Easy Beginner VIolin
“Spring” by Vivaldi is a world famous piece that is easily recognized by most audiences. This song is, in fact, part of a series of violin concertos that Vivaldi wrote called The Four Seasons in which each concerto mimics the sounds and ideas of each season. Vivaldi even went to the extent of writing a poem for each season and matching the sounds of the violin concertos to the words of the poems.
This is the easy beginner version of Vivaldi’s “Spring.” As you progress as a violinist, the music will get harder and you can work on more challenging things.
The first thing you want to pay attention to in this piece is your bowing. Each note needs to have a clearly defined bow stroke. You want each note to sound important and distinct from all the other notes. It is almost as if each note has its own voice in the piece of music.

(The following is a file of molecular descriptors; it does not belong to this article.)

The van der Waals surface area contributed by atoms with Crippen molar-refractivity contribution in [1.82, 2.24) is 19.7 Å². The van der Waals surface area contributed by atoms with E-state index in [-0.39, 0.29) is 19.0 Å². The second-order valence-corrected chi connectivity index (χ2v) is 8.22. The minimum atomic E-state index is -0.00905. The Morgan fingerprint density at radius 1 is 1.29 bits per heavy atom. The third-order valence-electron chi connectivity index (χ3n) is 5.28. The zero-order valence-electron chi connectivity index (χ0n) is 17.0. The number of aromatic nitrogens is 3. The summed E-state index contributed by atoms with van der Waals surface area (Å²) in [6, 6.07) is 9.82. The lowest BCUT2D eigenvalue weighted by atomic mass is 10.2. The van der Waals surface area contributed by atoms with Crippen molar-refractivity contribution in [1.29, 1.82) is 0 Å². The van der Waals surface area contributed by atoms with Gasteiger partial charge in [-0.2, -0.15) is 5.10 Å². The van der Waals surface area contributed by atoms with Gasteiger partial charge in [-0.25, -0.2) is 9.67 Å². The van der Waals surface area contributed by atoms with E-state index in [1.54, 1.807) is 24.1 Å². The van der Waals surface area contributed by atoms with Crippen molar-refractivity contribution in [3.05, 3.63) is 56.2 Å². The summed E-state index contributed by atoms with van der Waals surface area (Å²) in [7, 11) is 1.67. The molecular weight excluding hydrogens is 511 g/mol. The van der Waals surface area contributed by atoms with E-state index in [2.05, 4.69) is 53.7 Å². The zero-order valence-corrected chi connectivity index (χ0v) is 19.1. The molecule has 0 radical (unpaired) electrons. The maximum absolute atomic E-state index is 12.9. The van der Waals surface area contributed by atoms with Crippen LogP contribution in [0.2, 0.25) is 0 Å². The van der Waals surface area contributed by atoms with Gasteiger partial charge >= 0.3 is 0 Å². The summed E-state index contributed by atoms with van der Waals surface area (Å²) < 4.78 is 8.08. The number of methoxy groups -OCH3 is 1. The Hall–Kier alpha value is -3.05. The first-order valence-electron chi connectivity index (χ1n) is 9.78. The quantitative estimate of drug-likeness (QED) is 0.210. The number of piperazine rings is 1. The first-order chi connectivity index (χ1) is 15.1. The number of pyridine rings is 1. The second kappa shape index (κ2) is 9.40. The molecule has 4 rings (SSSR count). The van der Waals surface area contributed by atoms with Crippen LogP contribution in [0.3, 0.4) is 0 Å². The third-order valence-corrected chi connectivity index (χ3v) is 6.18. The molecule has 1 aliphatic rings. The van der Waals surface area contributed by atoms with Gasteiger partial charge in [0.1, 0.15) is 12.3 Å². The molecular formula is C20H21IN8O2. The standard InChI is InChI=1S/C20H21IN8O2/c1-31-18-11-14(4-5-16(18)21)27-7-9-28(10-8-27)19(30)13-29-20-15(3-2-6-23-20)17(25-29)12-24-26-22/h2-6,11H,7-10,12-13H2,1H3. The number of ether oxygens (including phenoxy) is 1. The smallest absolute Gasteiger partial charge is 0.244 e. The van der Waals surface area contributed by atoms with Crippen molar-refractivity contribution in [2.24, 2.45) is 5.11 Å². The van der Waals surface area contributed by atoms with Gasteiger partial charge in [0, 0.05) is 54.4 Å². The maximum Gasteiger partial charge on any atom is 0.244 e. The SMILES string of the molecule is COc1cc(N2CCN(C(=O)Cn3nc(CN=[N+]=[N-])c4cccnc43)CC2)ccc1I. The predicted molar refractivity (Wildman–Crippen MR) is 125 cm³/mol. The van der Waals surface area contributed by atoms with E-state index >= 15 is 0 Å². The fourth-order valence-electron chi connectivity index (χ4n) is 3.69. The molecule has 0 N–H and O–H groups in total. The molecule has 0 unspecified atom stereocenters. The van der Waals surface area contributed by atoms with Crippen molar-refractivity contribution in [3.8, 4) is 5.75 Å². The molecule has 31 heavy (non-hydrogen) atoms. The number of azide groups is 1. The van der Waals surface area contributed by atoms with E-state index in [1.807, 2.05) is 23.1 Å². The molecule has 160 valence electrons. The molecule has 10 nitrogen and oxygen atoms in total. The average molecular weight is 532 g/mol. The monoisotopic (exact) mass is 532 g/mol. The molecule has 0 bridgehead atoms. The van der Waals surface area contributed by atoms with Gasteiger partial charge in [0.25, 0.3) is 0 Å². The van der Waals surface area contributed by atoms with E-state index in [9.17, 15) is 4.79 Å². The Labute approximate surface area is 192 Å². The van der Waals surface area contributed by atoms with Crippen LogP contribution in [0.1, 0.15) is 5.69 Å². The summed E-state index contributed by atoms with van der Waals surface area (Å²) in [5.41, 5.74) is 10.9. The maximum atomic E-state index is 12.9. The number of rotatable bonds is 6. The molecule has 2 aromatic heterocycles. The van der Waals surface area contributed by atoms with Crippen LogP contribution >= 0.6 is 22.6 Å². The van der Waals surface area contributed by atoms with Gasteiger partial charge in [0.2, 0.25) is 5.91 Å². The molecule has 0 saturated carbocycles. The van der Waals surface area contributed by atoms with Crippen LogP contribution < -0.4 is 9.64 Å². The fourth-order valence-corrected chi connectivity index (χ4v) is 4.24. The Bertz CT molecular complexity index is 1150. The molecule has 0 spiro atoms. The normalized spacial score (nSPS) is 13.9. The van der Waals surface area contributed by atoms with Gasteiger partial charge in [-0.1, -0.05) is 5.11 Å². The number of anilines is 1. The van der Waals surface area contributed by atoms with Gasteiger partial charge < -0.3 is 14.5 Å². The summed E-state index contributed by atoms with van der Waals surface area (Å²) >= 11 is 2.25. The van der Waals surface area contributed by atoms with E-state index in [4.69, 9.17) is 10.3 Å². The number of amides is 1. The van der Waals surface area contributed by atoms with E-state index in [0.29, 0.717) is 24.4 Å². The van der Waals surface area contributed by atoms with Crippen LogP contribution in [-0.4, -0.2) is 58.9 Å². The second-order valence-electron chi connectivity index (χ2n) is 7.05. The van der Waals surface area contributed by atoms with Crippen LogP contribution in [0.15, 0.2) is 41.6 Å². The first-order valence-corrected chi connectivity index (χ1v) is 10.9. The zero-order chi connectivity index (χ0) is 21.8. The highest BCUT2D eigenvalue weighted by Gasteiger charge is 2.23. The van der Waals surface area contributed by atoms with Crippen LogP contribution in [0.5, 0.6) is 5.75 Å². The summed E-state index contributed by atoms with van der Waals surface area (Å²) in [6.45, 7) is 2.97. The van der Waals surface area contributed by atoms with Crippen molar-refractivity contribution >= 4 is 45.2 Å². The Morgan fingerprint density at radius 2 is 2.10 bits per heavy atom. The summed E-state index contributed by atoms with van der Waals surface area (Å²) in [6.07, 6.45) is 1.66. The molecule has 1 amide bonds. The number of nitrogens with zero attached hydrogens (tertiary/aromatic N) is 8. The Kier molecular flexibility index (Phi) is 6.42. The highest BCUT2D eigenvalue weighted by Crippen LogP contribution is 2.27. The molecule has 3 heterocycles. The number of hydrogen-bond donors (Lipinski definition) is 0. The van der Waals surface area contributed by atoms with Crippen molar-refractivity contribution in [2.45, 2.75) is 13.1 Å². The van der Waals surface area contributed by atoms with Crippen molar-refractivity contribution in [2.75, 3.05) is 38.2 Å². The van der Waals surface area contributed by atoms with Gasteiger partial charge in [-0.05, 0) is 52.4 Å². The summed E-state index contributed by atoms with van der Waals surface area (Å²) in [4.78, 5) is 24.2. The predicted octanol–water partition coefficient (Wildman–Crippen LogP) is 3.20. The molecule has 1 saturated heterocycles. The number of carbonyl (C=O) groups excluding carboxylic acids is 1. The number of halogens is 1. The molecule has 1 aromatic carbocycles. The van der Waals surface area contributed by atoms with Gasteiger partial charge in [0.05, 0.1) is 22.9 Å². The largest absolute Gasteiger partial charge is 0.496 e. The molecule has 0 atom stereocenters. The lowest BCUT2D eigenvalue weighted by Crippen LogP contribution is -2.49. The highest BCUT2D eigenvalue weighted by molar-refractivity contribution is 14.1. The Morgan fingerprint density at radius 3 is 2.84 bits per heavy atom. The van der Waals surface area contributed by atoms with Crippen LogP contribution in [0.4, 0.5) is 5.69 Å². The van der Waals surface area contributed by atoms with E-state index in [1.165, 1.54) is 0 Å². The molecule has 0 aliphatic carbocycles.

The second area to focus on in this piece is the dynamics. The main phrases of the piece repeat themselves, so it’s almost as if you are hearing an echo the second time around. We achieve this “echo” by playing the repeated section as piano rather than forte. Dynamics help a lot as far as the overall expression of the entire piece is concerned. Without the dynamics, this piece would not have the energy or the excitement that it does.
Lastly, you need to learn to play a trill. A trill is a musical ornament consisting of a rapid alternation between two adjacent notes. To play a trill, first read the note written on the page; this is going to be your main note. To find your alternating note, go one note name up in the key signature. Now that you have your main note and secondary note, start with your main note and quickly alternate repeatedly between it and the secondary note for the duration of the note written on the page. For example, in “Spring” by Vivaldi, there is an E (main note) with the trill symbol written above it. To trill this note, we go one note up in the key signature, which is an F# (secondary note). This means that our trill is the rapid, repeated alternating of E to F# for the duration of the note written in the music.